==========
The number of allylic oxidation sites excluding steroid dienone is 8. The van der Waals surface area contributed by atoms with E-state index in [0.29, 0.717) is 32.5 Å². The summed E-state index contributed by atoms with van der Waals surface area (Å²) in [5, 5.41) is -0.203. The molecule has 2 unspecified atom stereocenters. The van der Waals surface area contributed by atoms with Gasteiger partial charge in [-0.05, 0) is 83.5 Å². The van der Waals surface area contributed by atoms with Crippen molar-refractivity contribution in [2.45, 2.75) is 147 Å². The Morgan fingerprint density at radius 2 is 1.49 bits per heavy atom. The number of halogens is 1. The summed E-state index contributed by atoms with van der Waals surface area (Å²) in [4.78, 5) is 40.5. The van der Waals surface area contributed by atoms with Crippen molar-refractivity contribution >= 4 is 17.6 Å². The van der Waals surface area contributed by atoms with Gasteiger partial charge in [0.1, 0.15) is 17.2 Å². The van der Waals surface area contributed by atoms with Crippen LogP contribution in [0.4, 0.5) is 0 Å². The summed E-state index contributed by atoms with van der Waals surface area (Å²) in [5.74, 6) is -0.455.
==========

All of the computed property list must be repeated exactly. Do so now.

The number of allylic oxidation sites excluding steroid dienone is 8. The van der Waals surface area contributed by atoms with E-state index in [0.29, 0.717) is 32.5 Å². The summed E-state index contributed by atoms with van der Waals surface area (Å²) in [5, 5.41) is -0.203. The molecule has 2 unspecified atom stereocenters. The van der Waals surface area contributed by atoms with Gasteiger partial charge in [-0.05, 0) is 83.5 Å². The van der Waals surface area contributed by atoms with Crippen molar-refractivity contribution in [2.45, 2.75) is 147 Å². The Morgan fingerprint density at radius 2 is 1.49 bits per heavy atom. The number of halogens is 1. The summed E-state index contributed by atoms with van der Waals surface area (Å²) in [4.78, 5) is 40.5. The van der Waals surface area contributed by atoms with Crippen molar-refractivity contribution >= 4 is 17.6 Å². The van der Waals surface area contributed by atoms with Gasteiger partial charge in [0.1, 0.15) is 17.2 Å². The van der Waals surface area contributed by atoms with Crippen LogP contribution in [0.4, 0.5) is 0 Å². The summed E-state index contributed by atoms with van der Waals surface area (Å²) in [5.74, 6) is -0.455.